Outside the room dry-cleaned officey people rushed by, arms heaped with papers and coffee cups. Some of them looked at her like she was a blip. While she had been picking the fabric seat of her chair in the khaki room, CSOIA had been calculating analytics and readings and doing reports and such kind of things. Studying the storm. Out there still frenzied in its six-kilometre fishbowl.

In one or another unheard-of direction out from the storm would be her parents and Josiah. Although she repeated it to herself she still didn’t feel too sad. Probably she was in shock or denial. But then, they weren’t dead; they were on a long trip with no sure destination. And she was too. So in that they weren’t apart at all.

“It’s almost nine o’ clock,” Stephen said. “How are you feeling?”

“Lots of people here, huh.”

“Listen, Tabby. I know this is all happening fast. The last thing I would have wanted would be to take you out of your family,” Stephen said.

“There’s worse things.”

“I’m so sorry, but I have to get home,” Stephen said. “They cleared one of the spare campus accommodations for you.”

He passed her a keycard. On the keycard hanging off Stephen’s lanyard, a tiny chubbier version of him flashed a dorky smile from his photo. No photo on hers. She covered the black square with a thumb so she didn’t have to look. She still hadn’t seen her face in a mirror. “They really wanted to know what my Social Insurance Number was.”

Stephen covered his eyes. “I’m an idiot. Your documents.”

“I think we had a bonfire on those when I was younger.” Tabby realized how pink Stephen’s eyes were. He grimaced and smoothed his hand down his jaw. She said, “You go home. No need to fuss on me.”

They stepped out together onto the dark grass-scented campus. Tabby pictured that she could ask Stephen if she could stay with him; he would probably say yes, though maybe he’d hold his breath first. Maybe his apartment, like in Sore Creek’s abandoned and soggy Canadian Home glossies, would have all white furniture, a rangetop stove, one of those walls with a fireplace in it. But a fake fireplace, not a real one that you had to load up with wood.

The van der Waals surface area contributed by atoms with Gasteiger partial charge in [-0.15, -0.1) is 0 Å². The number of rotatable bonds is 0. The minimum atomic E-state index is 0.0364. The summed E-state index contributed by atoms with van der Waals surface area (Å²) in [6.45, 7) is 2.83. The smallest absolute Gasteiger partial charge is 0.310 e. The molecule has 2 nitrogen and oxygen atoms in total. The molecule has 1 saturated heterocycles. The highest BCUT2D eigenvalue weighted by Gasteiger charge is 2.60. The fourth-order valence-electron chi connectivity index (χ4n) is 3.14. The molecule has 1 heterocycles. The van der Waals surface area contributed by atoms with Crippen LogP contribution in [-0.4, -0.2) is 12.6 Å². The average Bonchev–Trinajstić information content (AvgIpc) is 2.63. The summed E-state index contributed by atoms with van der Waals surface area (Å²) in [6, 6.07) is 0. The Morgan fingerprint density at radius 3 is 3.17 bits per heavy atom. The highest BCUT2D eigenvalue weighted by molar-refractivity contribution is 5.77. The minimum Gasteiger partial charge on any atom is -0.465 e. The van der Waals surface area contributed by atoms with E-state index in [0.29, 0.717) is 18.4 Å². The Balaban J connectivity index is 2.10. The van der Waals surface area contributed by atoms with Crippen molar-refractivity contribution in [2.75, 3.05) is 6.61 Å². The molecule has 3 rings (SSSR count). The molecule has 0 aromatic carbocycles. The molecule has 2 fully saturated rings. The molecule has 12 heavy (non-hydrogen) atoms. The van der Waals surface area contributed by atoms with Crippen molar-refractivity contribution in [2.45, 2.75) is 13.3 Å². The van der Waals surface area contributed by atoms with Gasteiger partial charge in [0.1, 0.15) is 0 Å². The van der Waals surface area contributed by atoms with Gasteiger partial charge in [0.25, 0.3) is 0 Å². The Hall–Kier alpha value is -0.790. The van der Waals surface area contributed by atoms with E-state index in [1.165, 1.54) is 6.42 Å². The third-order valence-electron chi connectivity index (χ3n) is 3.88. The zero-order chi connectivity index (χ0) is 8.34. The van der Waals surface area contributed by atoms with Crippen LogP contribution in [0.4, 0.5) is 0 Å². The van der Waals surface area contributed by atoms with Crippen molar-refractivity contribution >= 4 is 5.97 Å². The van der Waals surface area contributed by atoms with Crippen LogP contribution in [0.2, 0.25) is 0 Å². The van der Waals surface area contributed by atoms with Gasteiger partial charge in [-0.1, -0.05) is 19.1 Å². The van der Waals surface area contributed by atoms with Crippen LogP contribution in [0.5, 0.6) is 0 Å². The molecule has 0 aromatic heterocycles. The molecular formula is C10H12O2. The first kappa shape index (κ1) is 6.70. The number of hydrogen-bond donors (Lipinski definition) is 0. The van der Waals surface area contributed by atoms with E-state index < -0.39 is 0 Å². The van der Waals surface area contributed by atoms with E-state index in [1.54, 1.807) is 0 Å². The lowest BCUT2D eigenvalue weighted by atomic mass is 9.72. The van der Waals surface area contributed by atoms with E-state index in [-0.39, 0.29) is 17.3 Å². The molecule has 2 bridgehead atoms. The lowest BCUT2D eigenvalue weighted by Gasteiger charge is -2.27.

And she pictured going to the accommodations—she didn’t know what they would be like but for some reason she saw flimsy nunnery cots in rows. Unless it was like a little closet where they let the security guards sleep overnight, with no windows. That wouldn’t be so bad. Things came through windows as easily as she could look through them.

All at once, superimposed on one another and cloudy, she also saw other images. Embarcaderos beside wide rivers, and city parks with yellow dogs playing, and brick buildings with funny doors up too high, and people, people, people. It frightened and excited her. She could get to those places if she waited long enough. She didn’t know what she would do except look at them and know they were real.

At the edge of the parking lot, Stephen stopped. “It’s that building there,” he said. He pointed at a white block in the middle distance, identical to all the others, lit up by fluorescents. A cold lighthouse. “Just walk this path. The security staff know you’re coming, they’ll help you get settled in. I’ll check in with you tomorrow. Okay?”

She wanted him to see it. She willed her imagination to project the images in her pupils, backward and upside down. Apricot orchards and roadside stands where they sold the apricots; beaches with palm trees and red tourists; girls who wore their hair short; old people. Then if he saw what she was thinking he could say, You can trust us and I’ll make sure they get you anywhere you want.

Or he could say let’s go right now. They would drive all night on the secret roads truckers took up and down the country. In the morning, at a harbor, sitting on the hood of the car, they could watch boats carry things far away over the swell of the earth.

“Okay,” Stephen said. She had no idea what he had seen when he looked in her eyes. He was quiet for, she thought, a second longer than he needed to be. Then he said, “It’s a big world out there.”

Did she even need him? If she walked long enough, she’d get there. Or at least she’d get somewhere. Tabby could walk a long time.

“I’ll see you tomorrow?” he said.

She felt she had talked to nobody else, even though the suited women had kept her in there so long. All the other CSOIA people were bland and unscented. In the woods everything had a smell. She remembered Stephen smelling of—something—the inside of the respirator suit, maybe. Now it was scrubbed away.

Tabby nodded; Stephen nodded. She hoped neither of them was lying.

Stephen got into a car and then he was gone. The night was devoid of animal noise.

Alone in the dubious light, Tabby peered at her blank ID card.


© 2018, Meghan Cruickshank